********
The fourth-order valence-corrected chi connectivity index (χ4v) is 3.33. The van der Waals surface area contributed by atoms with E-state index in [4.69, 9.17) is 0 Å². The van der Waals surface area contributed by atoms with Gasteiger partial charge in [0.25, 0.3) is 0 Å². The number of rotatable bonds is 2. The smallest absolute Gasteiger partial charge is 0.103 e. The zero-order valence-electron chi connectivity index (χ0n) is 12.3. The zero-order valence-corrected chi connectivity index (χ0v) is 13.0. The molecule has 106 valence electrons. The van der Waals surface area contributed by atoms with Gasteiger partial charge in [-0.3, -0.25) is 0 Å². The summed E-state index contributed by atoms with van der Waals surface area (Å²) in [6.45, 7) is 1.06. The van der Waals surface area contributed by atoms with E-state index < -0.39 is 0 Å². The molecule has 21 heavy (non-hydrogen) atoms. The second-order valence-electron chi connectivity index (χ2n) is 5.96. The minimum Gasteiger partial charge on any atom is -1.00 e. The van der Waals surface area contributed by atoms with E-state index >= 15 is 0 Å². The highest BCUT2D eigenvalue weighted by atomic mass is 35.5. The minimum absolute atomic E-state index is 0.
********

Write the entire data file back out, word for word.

The fourth-order valence-corrected chi connectivity index (χ4v) is 3.33. The van der Waals surface area contributed by atoms with E-state index in [4.69, 9.17) is 0 Å². The van der Waals surface area contributed by atoms with Gasteiger partial charge in [0.25, 0.3) is 0 Å². The number of rotatable bonds is 2. The smallest absolute Gasteiger partial charge is 0.103 e. The zero-order valence-electron chi connectivity index (χ0n) is 12.3. The zero-order valence-corrected chi connectivity index (χ0v) is 13.0. The molecule has 106 valence electrons. The van der Waals surface area contributed by atoms with Gasteiger partial charge in [-0.3, -0.25) is 0 Å². The summed E-state index contributed by atoms with van der Waals surface area (Å²) in [6.45, 7) is 1.06. The van der Waals surface area contributed by atoms with E-state index < -0.39 is 0 Å². The molecule has 21 heavy (non-hydrogen) atoms. The second-order valence-electron chi connectivity index (χ2n) is 5.96. The minimum Gasteiger partial charge on any atom is -1.00 e. The van der Waals surface area contributed by atoms with E-state index >= 15 is 0 Å². The highest BCUT2D eigenvalue weighted by atomic mass is 35.5. The minimum absolute atomic E-state index is 0.